Joe Kort: YES, there are many differences. One is the internalized homophobia piece not being out as a couple, even when it is safe to be out, calling each other too butch or fem, the belief that our relationships do not last or cannot be monogamous. Also, two women bring something very different and special than two men, or a man and a woman couple. I find that with woman, there is at times a fusion/unhealthy merging because both have been conditioned as a woman to be relational in a heterosexual couple. The male slows this down from his being socialized to be distant emotional. At the same time, two men are raised to be distant emotionally, and as a result, there is often a "parallel relationship", or good friends type relationship, because there is not a woman pushing for relational experience. These are sweeping generalizations, but I often see this and have read about it in my practice. I also think that GLBT have tremendous difficulty accepting differences in their relationships, more so than our straight counterparts do, because we have been unaccepted our whole lives.

David: So are you saying that even though a person may have sexual feelings for another man or woman, that they are still conditioned psychologically to behave as a man or woman would in a hetero relationship and this makes a same-sex relationship difficult?

Joe Kort: YES, that's what I am saying. As a therapist, I find myself helping female couples differentiate and tolerate the differences, and reducing the merging that can occur, because both are groomed to be relational. As for the men, I find myself coaching them to come into the relationship more, and stop all the over-working and volunteer activities and remember that they have a partner. This is very common in the couples that I treat.

David: I also want to address the issue of homophobia amongst gays and lesbians. Are you saying that even though a person is gay or lesbian, that there is still a part of themselves that either feels there's something wrong with that, or that dislikes others who are?

Joe Kort: Yes. Consider that we were raised from birth to be homophobic and heterosexist. That is imprinted upon us, and it is my belief that it takes a lifetime to undo this. We are the worst to each other regarding being homophobic because we find out that we are the very thing we were taught to hate and despise. It is a terrible bind.


Marci: My partner and I have been together for 13 years. Her children call me 'Aunt Marci". How common is this and do you feel it is ok?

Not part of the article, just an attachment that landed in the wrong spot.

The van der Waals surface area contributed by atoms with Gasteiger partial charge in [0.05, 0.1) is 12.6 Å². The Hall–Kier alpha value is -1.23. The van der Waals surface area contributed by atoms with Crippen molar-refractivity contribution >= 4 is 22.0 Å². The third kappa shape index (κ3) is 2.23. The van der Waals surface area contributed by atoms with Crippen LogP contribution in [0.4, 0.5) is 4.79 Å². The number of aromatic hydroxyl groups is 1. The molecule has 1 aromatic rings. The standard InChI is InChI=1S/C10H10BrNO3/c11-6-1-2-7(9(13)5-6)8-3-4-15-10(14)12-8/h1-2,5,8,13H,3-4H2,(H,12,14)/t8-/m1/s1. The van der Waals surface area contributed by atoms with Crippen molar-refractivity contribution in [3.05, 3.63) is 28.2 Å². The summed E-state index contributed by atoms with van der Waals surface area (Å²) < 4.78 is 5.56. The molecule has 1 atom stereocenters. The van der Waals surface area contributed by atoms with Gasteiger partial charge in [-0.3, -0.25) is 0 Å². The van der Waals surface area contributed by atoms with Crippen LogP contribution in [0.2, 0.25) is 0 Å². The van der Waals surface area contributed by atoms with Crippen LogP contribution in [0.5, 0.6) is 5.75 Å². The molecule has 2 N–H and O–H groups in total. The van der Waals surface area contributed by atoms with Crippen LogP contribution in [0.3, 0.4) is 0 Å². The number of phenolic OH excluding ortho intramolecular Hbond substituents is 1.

Joe Kort: I think that is up to the couple. I would challenge you, however, as to why they need to call you aunt? Would this be the case if you were male? Would you be called Uncle? You are their stepmother so why not just your first name? That would be my question to you. I do not find this to be common at all to call the partner aunt or uncle.

David: Here are a few audience comments on what's been said tonight:

samb: Wonder if Joe Kort remembers Pogo's wisdom: We have found the enemy and he is us!

cb888: I was never taught to despise but that I would be judged by God as a sinner.

chuckles: I felt that I was using a lot of energy not accepting my feelings. I feel much better just accepting who I am. Now I can channel my energy to positive ways, even though I keep the secret.

David: Joe, the next person (a male) is in a relationship with a bisexual man, who he says is more gay than hetero. Here's his question:

cb888: In any sexual relationship is the self responsible for orgasms or is this effort to achieve sexual pleasure in the relationship supposed to be shared. He says it's my responsibility, I say, our shared responsibility.

Joe Kort: I say both. For you to tell him what you like so he knows how to pleasure you, and for him to ask and be empathic to what your needs are.

chuckles: It has to be shared or it is not a relationship.

Joe Kort: I agree, chuckles.

cb888: One side of the family knows and the other does not. My children were raised with no bias toward gays, and now later in life I've married a bisexual and they love him, but his family is not the same accepting nature. They tease him about painted toenails and the color pink. It ticks me off!

Joe Kort: I am sorry to hear that. I really am. You and he might want to reconsider how much time you spend with his family, or limit the amount of time.

butterfly1: Since coming out, I have much more problems than when I was stuffing and ignoring. My usband was the only man I was ever with, other then abusers. I was only ever with one woman, and that was in the last year. I am finding it hard to find my place to save those I love happiness.

Joe Kort: I would recommend to you, butterfly, that you get therapy to examine why you are having difficulties. It makes sense that when you were married to a man your problems were minimal because the natural power struggle and conflicts cannot surface in a mixed orientation marriage. You are out of denial now, and conscious living IS more difficult, but MUCH more freer.

David: And now, It's getting late. I want to thank Joe for being our guest tonight. Sharing part of his life story with us and his knowledge and expertise.

His website address is

Joe Kort: Good night everyone. I appreciate being here tonight, and having the audience participate.

David: Thank you everyone for coming tonight, and good night.



APA Reference
Staff, H. (2007, August 13). Coming Out and other GLBT Issues Online Conference Transcript, HealthyPlace. Retrieved on 2024, July 25 from

Last Updated: May 20, 2019

Medically reviewed by Harry Croft, MD